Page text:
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The Personality Factor That Can Predict Anxiety and Depression Disorders

The Personality Factor That Can Predict Anxiety and Depression Disorders post image

Anxiety and depression predicted by this common personality factor.

Neuroticism has been found for the first time to predict the development of anxiety and depression in young people.

Neuroticism is characterised by negative thinking in a range of areas.

It includes high levels of moodiness and worrying.

Professor Richard Zinbarg, the study’s lead author, said:

“It’s been my professional dream to be able to prevent the development of anxiety disorders and depression in people who would have otherwise experienced them.

We have pretty good treatments once people have already started suffering from them.

We do a lot less on prevention.”

There are five factors in personality: extraversion, agreeableness, conscientiousness, openness to experience and neuroticism.

Most scientists now agree that it is neuroticism that has the closest link to almost all forms of mental illness.

Professor Zinbarg said:

“Some, including me, believe that neuroticism is somewhat specific.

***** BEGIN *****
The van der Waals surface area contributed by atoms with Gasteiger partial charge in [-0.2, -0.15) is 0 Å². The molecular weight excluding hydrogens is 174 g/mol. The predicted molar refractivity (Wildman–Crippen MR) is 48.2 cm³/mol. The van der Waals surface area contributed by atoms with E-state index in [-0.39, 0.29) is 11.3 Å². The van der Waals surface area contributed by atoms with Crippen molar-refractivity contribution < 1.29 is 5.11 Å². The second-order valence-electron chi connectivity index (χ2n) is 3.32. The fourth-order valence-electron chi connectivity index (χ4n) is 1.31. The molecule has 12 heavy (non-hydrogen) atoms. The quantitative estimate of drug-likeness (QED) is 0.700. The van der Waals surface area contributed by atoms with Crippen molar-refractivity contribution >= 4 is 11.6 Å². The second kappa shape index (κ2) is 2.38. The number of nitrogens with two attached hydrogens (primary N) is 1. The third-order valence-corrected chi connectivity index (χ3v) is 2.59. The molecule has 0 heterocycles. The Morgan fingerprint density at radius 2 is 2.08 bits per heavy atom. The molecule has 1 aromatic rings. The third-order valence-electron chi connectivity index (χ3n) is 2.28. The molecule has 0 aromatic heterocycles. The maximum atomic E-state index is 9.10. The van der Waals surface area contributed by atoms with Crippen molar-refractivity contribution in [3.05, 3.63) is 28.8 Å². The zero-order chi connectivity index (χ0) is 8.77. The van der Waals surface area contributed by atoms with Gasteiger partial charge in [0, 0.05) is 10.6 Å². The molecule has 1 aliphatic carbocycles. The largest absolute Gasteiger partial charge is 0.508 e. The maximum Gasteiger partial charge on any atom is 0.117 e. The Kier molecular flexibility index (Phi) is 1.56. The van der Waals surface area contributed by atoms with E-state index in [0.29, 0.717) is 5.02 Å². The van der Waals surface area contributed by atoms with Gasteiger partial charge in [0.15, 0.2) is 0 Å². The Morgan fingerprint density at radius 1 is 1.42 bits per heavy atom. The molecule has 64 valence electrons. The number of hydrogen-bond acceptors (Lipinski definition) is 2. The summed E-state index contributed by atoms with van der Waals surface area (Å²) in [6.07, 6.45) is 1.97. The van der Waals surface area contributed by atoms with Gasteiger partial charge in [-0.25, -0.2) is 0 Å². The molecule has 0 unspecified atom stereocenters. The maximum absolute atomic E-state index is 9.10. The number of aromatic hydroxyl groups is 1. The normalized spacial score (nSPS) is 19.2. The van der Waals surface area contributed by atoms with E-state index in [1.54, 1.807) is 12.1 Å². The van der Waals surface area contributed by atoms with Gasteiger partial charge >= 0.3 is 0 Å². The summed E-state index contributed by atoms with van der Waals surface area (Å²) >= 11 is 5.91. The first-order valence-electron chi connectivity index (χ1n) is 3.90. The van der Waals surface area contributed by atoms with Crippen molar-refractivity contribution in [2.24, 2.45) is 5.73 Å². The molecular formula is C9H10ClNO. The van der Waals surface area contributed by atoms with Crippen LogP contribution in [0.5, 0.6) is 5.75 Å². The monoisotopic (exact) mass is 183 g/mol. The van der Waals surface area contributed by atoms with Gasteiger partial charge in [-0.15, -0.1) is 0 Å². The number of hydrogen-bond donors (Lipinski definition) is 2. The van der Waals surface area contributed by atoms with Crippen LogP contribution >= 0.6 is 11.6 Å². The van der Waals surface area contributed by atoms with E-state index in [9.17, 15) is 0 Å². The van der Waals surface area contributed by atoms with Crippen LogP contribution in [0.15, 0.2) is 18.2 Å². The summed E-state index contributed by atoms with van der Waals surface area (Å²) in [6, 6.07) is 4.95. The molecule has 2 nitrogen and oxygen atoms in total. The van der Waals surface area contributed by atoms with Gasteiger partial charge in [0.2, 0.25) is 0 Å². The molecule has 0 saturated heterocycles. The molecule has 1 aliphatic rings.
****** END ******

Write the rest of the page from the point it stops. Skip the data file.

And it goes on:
The theorists in this camp believe that neuroticism makes people more susceptible to the negative emotions — anxiety, depression, irritability, anger.”

For the study, 547 high school juniors were given a test of neuroticism.

Being able to identify those at risk, is an important step, said Professor Zinbarg:

“We can identify those kids that we should be targeting — that’s the first implication.”

The next stage is to work on interventions that can reduce the risk:

“It should be possible to reduce simultaneously, through a single intervention, the risk for anxiety as well as for depression and help people cope much better.”

The scientist found, though, that neuroticism was not strongly linked to disorders of excess like substance abuse or gambling:

“The study’s results strongly suggest that neuroticism is more sensitive to threat than emotional reactivity writ large.”

The study is to be published in the journal Clinical Psychological Science (Zinbarg et al., 2016).

Personality image from Shutterstock

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